Third, our critics also propose that the reduced explanatory strength of our regression relationship is because we “do not perform the quality control of data performed by Ims and Kosmo (2001).” More precisely, we did not discard “annual estimates based on small sample sizes (< 25) and carcass weight data from varit slaughtered after the autumn rut” (i.e. district 36—D36). The goal of this exercise was to “reduce sample variance and bias” (Stien et al. 2021, p.3). To begin with, we do not agree that the “quality control” decisions referred to here are self-evident. If one was to remove all data of varit slaughtered after autumn rut one would have to remove many more districts than just D36, since both in Eastern and Western Finnmark there are many districts that slaughter all their varit after autumn rutFootnote 20 (see Reindriftsforvaltningen 2020 p. 46 and 65 for Eastern and Western Finnmark respectively). Moreover, while the 25 slaughtered reindeer threshold may in principle make sense, those observations do not in fact increase the varianceFootnote 21 of the sample. In other words, there is no obvious statistical reason to remove those observations from the analysis, which means that the argument originally used by Ims and Kosmo and repeated by Stien and colleagues is void: removing these values does not make the relationship more robust statistically.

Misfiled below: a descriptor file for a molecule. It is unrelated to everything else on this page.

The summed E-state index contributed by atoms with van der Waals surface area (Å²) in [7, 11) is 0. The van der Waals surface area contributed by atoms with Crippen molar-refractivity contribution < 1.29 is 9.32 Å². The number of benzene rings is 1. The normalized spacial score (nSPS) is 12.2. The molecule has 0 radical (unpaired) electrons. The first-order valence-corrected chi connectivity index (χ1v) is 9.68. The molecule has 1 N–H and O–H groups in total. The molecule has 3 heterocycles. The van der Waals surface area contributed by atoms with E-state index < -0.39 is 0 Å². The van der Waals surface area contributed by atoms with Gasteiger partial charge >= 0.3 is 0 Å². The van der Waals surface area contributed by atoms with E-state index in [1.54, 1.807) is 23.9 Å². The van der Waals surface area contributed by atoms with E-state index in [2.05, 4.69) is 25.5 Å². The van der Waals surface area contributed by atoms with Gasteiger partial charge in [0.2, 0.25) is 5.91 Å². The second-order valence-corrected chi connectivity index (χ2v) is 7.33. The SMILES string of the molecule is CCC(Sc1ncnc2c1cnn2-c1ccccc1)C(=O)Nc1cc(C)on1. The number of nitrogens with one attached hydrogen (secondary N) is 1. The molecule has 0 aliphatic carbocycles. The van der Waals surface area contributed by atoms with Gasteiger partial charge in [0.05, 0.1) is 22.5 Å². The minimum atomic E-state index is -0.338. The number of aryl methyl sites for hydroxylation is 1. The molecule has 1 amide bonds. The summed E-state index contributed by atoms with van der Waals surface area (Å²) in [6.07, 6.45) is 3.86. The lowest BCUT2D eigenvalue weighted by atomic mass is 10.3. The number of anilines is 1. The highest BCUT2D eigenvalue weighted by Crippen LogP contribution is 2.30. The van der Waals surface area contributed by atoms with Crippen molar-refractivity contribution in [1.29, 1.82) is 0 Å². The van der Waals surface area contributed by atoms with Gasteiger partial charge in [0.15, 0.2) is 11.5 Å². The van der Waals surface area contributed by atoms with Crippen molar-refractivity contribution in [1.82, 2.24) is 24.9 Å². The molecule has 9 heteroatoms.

Nevertheless, we have also re-run our analysis with this “quality control” and found that by removing District 36, the R2 increased to 0.32, and by also removing the values in years with less than 25 varit slaughtered, it increased further to 0.35.Footnote 22 This is to say that even with all the (debatable) data quality controls in place, in Western Finnmark, the predictor variable of reindeer density still cannot explain more than 35% of the variation in carcass weights, which is only half of the explanatory power that Ims and Kosmo found in 2001 (70%), and substantially lower than the one found by Stien et al. (47%) for a combined analysis of Western and Eastern Finnmark. However, the strength of our regression (proportion of the variance) with the adjusted data is very similar to that obtained by Stien et al. in their mixed model (R2 = 0.37). This model is a more insightful approach that suits better the reality that one slaughtering is not independent of the next, since they both happen in the same district and the same year, and that different carcass weights in the same year may be more similar to each other than carcass weights from different years—something conceivably similar to the herders’ concept of jahkodat (approximately translatable as “yearly variation”Footnote 23). However, there still seems to be a surprisingly large difference in the strength of the relationship (35% vs. 47% of the variance explained by us and Stien et al., respectively).